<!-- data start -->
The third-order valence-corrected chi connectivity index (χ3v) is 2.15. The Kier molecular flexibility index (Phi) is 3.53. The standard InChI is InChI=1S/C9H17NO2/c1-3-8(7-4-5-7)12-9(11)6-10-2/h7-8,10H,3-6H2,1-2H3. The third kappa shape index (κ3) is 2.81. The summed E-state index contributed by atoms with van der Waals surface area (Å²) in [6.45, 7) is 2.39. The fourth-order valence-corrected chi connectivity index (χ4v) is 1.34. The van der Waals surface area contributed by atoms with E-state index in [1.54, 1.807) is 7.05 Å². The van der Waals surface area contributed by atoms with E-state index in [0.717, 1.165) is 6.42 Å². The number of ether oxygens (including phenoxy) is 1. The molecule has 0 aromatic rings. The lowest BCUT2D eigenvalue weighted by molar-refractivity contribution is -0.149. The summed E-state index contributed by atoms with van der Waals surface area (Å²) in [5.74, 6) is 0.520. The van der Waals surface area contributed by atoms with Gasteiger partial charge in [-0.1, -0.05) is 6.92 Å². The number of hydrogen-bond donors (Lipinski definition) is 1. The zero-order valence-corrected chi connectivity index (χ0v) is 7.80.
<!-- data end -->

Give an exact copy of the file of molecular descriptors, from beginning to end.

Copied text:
The third-order valence-corrected chi connectivity index (χ3v) is 2.15. The Kier molecular flexibility index (Phi) is 3.53. The standard InChI is InChI=1S/C9H17NO2/c1-3-8(7-4-5-7)12-9(11)6-10-2/h7-8,10H,3-6H2,1-2H3. The third kappa shape index (κ3) is 2.81. The summed E-state index contributed by atoms with van der Waals surface area (Å²) in [6.45, 7) is 2.39. The fourth-order valence-corrected chi connectivity index (χ4v) is 1.34. The van der Waals surface area contributed by atoms with E-state index in [1.54, 1.807) is 7.05 Å². The van der Waals surface area contributed by atoms with E-state index in [0.717, 1.165) is 6.42 Å². The number of ether oxygens (including phenoxy) is 1. The molecule has 0 aromatic rings. The lowest BCUT2D eigenvalue weighted by molar-refractivity contribution is -0.149. The summed E-state index contributed by atoms with van der Waals surface area (Å²) in [5.74, 6) is 0.520. The van der Waals surface area contributed by atoms with Gasteiger partial charge in [-0.1, -0.05) is 6.92 Å². The number of hydrogen-bond donors (Lipinski definition) is 1. The zero-order valence-corrected chi connectivity index (χ0v) is 7.80.